Today we are taking important steps to make that a reality. ” said the Secretary of Homeland Security, Alejandro Mayorkas, last July.
For Robert, who runs the Tijuana veterans’ home, the ad brings with it an avalanche of hope, which almost everyone had completely lost once they were exiled.”
It is a new hope of one day being able to return home, to return to see your children, the place where you grew up. It is something that lifts your spirit and gives you the courage to continue fighting, not to give up,” he said. the activist.
He maintains that, for the moment, what the US authorities have indicated to them pending the dissemination of the parameters for review of cases by the Department of Defense and Homeland Security, is that they support them, to locate how many there are and where they are. deported veterans and their families.
“Obviously, we are very happy, but we want to anticipate that process a little bit because we are uncertain that all deported veterans will not be given the opportunity to review their case. In particular, because normally the legislation that has been introduced earlier they say nothing else applies to eligible deported veterans, “he said.
Veterans served in all of the United States’ wars that followed after Vietnam.
In these immigration laws, it is explained that the figure of “eligible” refers to a war veteran who has finished his service honorably, that is, who has a certificate of discharge with honors. In addition to not having in his history any crime with violence or health problems.”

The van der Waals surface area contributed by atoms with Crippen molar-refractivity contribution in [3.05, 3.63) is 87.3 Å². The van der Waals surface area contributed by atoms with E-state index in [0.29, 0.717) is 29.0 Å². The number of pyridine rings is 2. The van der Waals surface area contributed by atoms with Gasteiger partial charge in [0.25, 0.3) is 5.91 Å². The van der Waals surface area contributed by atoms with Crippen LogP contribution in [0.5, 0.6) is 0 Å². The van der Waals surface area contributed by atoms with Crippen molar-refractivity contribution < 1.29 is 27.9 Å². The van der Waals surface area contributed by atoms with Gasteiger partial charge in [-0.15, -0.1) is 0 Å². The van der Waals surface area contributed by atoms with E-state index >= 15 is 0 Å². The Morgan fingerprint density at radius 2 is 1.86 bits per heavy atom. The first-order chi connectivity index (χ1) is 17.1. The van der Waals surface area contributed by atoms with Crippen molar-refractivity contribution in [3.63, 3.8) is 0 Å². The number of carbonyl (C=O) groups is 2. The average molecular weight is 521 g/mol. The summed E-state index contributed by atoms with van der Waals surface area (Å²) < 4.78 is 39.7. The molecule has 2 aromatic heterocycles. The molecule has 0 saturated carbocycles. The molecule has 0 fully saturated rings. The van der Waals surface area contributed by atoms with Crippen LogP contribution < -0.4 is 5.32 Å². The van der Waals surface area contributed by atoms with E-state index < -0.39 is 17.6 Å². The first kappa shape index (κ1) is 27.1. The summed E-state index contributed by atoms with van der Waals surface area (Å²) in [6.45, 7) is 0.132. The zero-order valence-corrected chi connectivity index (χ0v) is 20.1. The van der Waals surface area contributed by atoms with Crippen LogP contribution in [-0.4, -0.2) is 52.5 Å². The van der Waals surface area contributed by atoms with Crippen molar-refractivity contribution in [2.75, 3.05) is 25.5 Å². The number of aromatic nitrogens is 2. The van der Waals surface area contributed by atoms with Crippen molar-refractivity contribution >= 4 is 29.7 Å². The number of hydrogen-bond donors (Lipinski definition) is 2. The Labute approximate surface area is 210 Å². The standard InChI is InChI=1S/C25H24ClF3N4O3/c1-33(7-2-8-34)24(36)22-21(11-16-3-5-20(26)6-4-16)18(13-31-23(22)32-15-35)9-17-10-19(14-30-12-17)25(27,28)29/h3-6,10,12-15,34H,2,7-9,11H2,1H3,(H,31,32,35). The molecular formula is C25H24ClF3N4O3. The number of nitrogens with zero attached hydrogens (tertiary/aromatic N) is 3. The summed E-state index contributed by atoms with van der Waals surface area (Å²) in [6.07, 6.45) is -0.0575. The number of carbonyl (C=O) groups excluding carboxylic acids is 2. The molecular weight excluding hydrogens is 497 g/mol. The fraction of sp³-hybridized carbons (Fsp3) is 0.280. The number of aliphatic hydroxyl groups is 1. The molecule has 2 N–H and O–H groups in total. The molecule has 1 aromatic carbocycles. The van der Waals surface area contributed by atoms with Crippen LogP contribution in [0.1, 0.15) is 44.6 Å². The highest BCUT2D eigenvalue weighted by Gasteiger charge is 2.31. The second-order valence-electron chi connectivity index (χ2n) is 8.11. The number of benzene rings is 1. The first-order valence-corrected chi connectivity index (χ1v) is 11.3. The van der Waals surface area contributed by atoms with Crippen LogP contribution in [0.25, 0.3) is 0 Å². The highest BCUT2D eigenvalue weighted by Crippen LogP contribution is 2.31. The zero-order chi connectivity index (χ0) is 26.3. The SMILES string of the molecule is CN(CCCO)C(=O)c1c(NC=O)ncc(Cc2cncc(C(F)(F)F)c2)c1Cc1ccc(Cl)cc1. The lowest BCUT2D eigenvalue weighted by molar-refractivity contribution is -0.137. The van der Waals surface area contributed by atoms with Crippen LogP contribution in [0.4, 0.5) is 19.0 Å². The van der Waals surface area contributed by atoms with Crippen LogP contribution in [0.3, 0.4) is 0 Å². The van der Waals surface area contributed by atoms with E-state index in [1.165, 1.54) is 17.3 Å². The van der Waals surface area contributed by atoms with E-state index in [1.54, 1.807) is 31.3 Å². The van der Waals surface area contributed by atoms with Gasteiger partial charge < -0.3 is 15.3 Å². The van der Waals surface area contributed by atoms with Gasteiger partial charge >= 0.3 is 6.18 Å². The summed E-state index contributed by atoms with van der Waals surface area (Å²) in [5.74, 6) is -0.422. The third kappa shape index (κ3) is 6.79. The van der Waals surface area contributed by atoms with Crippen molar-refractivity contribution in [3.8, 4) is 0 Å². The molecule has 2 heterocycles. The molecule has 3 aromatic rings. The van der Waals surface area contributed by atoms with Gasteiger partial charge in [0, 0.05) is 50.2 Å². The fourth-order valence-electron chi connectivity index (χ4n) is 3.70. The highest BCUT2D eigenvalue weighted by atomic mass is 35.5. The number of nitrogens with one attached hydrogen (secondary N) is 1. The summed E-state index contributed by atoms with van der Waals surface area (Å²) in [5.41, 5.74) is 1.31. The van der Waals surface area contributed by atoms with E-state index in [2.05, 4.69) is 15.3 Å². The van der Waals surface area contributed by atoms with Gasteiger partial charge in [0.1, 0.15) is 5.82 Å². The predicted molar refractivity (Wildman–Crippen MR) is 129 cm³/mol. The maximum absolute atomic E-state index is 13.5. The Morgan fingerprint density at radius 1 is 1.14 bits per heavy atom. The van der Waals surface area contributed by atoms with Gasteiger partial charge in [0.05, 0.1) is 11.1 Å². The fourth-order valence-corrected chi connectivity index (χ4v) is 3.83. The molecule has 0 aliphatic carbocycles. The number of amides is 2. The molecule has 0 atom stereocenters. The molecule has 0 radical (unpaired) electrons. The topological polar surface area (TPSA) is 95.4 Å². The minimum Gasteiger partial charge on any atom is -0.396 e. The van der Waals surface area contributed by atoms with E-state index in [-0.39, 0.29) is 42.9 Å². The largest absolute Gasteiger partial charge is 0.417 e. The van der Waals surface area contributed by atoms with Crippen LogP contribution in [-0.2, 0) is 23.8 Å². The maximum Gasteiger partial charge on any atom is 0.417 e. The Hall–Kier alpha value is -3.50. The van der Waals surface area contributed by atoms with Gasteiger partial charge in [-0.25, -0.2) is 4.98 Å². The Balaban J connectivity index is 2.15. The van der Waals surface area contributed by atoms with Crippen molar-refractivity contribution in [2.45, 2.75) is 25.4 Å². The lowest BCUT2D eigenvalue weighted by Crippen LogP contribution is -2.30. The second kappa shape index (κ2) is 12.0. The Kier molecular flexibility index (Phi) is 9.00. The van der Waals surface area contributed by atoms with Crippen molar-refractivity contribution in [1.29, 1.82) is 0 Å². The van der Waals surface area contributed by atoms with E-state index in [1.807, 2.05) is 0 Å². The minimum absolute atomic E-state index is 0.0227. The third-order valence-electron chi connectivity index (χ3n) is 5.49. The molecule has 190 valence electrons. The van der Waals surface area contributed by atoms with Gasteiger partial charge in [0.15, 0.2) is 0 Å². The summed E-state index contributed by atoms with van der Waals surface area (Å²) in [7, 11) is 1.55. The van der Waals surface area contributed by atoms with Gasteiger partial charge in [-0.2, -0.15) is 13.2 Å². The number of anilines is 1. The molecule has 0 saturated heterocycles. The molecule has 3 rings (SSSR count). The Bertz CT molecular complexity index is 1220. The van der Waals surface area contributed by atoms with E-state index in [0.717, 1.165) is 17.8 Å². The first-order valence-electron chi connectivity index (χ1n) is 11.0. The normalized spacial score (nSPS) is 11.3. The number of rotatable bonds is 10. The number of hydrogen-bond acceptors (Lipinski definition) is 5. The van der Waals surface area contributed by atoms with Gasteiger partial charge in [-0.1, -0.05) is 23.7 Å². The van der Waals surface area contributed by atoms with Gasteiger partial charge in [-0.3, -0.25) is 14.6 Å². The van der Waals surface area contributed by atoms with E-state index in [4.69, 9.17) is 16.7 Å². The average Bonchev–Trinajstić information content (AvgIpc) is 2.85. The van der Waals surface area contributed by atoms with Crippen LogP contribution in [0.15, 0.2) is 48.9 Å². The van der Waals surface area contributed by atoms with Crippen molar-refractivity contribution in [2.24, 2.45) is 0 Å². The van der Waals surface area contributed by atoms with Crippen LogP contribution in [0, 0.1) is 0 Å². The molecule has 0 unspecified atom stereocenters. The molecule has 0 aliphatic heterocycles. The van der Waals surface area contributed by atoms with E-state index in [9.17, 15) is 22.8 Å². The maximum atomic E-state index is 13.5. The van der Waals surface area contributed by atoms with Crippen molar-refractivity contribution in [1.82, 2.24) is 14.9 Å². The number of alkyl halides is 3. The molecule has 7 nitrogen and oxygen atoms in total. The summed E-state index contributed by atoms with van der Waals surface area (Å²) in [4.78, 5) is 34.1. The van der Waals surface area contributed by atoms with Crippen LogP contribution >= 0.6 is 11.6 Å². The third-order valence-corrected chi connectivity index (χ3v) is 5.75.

There are many veterans who have been deported who, indeed, were not given their certificate of honorable discharge for some problem they had within the service. Let’s say, drug addiction, that you have been drunk and have had some problem or some problem on the part of the authority suddenly, when you have a disagreement with a superior and he doesn’t like you writes you up in a report and get rid of you, even if you have two or three years of serving honorably or you’ve been in combat, it doesn’t matter, ‘” said Vivar.
They have been deported after having served in virtually every post-Vietnam war: the Persian Gulf, the Balkans in Bosnia and Kosovo, Afghanistan, Iraq, and Libya. Most of the time, according to the veterans interviewed, Mexicans along with the rest of the Latino contingent are put to the forefront in the vanguard.”In each of the battlefields, in each of the combats, the number of Hispanics is very high, from Vietnam to the present, Hispanics do not change their bravery, their courage, their sense of defending their nation (…) He is not always appreciated, and especially when we talk about deported veterans, what kind of gratitude is that? “, Said Vivar.
Many of them were recognized by their high command, today they are forgotten on the other side of the border. (Special)
Most, as Albino came to the United States while still children, led a normal life in that country, and became legal permanent residents. As their dream was to be soldiers they joined the army. But after returning to civilian life they committed crimes that led to deportation. They are deported after they committed a crime or a series of crimes that is on the list of the Immigration and Customs Enforcement Service (ICE).
The big problem is that most believe that simply by serving in the United States Army, they are automatically given citizenship, but one can serve as only a legal resident of the country. So if at the end of their military service, someone commits a crime that warrants deportation, before the law they are still permanent residents, not war heroes, and can be expelled, even for a traffic incident.